If the Windsors were quoted on the stock market then the past few weeks would have been what the analysts term a ‘rollercoater’ Firstly, Elizabeth Windsor visits the site of the Grenfell Tower disaster and the WinDaq rises rapidly as she is regarded as ‘showing Theresa May how sympathy is done’. But then it all spins hopelessly downwards.
In a series of interviews Harry Windsor paints the Royals as victims of a grotesque system ‘enduring’ privilege while not wanting the responsibility which comes with it. In a twist of fate, that argument is actually similar to the one Republicans such as myself deploy, that the archaic monarchy really benefits no-one. So the WinDaq falls. Last week it hit rock bottom as it was revealed that the royals share of the Crown Estates profits will net them a very healthy revenue increase. This is in the same week as the Conservative/DUP deal highlights the dire state of public service funding.
But lets focus on one single moment, courtesy of Harry in an interview reported in the Daily Mail which actually reveals something fundamental. He muses on the point of the yoyals, concluding
‘We don’t want to be just a bunch of celebrities but instead use our role for good.’
It is difficult to see whether this comes from a place of ignorance or naivety. Harry seems blissfully unaware that what is ‘good’ has been the hottset of political hot potatoes for centuries (maybe millennia). He is effectively saying he wants the Windsors to be overtly involved in politics (as if they weren’t already). Straight away there is a problem. For me the monarchy is bad because it represents a fundamental inequality, a secretive and manipulative private interest which distorts the heart of our Government. So ‘good’ for me is a constitutional Head of State accountable to the people.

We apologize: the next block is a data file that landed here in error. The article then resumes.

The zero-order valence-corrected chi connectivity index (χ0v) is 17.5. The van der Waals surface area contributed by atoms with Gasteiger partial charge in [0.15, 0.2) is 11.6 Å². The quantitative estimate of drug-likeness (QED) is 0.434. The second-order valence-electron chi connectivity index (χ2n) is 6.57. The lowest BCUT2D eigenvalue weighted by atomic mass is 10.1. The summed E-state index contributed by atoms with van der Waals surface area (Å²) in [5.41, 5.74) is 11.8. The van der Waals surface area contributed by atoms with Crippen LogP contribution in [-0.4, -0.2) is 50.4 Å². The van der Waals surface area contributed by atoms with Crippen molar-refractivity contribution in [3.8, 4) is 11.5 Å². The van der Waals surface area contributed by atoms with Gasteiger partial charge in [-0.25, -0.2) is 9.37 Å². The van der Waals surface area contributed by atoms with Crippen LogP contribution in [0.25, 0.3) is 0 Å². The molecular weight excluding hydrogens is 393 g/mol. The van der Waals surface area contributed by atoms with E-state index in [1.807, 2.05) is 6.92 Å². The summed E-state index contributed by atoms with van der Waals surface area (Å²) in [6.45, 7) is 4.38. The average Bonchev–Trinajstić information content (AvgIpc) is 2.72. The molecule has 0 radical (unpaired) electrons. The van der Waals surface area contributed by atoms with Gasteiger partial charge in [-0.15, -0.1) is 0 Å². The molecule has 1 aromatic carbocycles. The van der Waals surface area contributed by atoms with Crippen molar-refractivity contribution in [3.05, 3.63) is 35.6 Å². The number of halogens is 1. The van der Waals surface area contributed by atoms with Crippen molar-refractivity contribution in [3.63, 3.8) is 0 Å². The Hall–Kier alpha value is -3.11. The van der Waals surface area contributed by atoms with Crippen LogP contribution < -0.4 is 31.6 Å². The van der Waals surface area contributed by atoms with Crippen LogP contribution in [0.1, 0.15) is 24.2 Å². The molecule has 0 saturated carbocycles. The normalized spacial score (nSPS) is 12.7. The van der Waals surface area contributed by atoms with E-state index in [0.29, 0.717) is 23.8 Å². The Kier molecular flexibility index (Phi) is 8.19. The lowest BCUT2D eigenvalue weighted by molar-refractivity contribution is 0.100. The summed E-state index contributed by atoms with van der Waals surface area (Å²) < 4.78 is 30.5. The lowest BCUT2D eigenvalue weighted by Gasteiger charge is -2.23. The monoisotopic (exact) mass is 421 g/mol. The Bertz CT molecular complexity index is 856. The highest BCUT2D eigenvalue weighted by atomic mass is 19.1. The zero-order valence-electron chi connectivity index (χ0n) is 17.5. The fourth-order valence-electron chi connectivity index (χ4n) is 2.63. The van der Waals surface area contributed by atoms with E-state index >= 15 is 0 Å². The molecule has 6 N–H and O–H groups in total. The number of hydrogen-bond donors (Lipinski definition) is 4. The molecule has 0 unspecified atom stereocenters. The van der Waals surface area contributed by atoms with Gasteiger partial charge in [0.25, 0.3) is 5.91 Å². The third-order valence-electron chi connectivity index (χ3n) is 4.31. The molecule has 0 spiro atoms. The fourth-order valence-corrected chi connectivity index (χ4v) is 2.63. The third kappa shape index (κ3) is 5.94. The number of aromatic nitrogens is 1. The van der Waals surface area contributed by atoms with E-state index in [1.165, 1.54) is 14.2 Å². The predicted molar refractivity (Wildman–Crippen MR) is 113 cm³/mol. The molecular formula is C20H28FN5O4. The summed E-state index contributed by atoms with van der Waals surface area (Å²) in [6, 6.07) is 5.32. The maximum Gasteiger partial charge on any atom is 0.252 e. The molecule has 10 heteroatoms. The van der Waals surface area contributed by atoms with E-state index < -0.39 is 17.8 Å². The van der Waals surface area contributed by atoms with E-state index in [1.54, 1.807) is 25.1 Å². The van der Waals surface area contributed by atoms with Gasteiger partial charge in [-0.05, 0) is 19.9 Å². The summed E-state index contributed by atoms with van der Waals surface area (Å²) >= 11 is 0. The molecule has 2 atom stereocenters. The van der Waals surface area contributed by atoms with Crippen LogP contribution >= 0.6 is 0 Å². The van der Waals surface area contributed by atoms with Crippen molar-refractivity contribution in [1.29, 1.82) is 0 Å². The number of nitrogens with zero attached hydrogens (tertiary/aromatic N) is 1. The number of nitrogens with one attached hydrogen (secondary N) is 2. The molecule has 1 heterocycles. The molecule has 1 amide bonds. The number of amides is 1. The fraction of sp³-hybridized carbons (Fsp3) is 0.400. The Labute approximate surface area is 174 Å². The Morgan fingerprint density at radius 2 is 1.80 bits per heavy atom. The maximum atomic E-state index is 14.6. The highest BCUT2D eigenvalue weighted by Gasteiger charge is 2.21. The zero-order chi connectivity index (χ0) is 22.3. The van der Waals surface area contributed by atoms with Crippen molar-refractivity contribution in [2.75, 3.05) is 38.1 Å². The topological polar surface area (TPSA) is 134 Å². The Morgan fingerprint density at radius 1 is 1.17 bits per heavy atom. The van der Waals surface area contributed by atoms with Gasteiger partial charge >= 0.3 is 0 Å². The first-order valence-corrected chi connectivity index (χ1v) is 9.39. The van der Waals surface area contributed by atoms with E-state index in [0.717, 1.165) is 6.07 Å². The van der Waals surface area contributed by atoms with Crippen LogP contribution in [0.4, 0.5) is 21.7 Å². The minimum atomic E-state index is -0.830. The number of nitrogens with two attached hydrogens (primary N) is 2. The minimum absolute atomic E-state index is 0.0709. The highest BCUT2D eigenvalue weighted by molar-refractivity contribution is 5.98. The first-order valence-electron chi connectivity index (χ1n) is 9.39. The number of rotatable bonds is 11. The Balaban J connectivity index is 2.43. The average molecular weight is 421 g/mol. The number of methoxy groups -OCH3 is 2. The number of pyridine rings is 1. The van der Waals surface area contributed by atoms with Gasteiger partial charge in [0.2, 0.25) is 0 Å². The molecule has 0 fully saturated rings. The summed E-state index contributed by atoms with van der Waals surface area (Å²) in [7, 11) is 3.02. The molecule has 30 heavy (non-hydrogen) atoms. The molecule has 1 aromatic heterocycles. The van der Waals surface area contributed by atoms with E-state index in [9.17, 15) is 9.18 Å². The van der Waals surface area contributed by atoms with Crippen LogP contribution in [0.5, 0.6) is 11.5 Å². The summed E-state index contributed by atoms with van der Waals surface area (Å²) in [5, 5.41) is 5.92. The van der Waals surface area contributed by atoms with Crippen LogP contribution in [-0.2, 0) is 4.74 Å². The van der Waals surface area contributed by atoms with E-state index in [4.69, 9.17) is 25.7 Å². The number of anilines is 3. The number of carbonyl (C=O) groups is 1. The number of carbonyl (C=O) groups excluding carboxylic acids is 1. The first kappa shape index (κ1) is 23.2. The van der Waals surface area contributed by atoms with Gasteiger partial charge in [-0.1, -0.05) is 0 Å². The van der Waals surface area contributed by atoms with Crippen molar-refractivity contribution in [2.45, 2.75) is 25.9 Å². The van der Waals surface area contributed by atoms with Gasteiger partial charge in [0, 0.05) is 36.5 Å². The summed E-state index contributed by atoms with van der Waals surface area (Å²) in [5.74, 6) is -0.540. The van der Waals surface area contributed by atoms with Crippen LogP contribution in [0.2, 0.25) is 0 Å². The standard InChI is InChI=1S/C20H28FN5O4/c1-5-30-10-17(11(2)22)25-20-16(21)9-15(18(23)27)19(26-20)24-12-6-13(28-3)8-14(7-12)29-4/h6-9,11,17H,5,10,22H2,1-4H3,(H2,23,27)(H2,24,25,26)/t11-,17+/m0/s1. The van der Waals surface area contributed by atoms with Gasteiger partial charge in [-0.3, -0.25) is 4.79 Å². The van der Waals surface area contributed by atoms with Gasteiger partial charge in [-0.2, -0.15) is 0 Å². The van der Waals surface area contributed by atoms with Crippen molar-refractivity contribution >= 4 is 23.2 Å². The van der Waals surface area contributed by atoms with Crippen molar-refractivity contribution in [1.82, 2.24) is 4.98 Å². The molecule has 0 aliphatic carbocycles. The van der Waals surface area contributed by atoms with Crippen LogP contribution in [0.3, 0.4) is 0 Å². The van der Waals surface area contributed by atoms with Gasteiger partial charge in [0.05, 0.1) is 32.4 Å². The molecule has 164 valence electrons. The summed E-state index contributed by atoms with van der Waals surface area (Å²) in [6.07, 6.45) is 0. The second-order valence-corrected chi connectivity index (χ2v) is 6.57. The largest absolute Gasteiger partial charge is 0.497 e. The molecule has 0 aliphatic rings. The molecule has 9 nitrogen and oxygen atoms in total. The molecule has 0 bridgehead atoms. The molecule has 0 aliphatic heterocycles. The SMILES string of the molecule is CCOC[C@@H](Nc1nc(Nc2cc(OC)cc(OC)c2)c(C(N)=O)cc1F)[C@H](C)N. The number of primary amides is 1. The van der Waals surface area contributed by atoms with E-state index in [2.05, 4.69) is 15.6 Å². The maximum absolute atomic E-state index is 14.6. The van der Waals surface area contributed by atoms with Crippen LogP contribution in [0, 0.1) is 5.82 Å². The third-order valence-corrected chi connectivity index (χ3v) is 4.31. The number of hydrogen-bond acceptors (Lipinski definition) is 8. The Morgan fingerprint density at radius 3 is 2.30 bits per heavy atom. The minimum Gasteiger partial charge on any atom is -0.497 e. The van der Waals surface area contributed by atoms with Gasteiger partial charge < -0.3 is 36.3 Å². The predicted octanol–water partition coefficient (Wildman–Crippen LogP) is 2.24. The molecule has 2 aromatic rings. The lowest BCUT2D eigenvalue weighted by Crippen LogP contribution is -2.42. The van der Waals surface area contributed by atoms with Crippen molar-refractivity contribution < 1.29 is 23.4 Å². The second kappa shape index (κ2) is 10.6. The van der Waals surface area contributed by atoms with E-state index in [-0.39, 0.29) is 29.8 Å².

For centuries the battle lines over what is good has been framed in terms of the balance of individual and state. Libertarian would argue that what is good is few laws and low taxes with a small state since only the people themselves truly know what is best for them. A socialist may argue that what is best is a larger state with higher taxes falling on the wealthiest in order that a redistribution of wealth gives even the poorest a better chance of the good life. There are many other possibilities besides, especially involving the definition of freedom as I have argued elsewhere in my blog. Harry must appreciate he is in a most precarious of positions being afforded a huge level of personal privilege and freedom while being funded by the state. If he doubts this he just need to consider the freedom of action available to people using foodbanks!
It seems the approach Harry wants to take is that of Charles Windsor who pontificates on what is ‘good’ while suppressing debate and dodging accountability. He does this in a number of ways but most commonly by making interviewers sign a 15-page contract effectively handing editorial control to Clarence House. Nowhere is this more focused than on climate change. Charles Windsor calls for allocation of resources to Green projects without the difficulty of saying where those resources will come from who will be the ‘losers’.
If Harry Windsor really wants to ‘do good’ as he says then as the campaign group Republic urges, he must, give up his royal status and argue for what he believes in. But he will find the court of public contestability and accountability a harsher arena than the one to which he is accostomed. Just as it should be!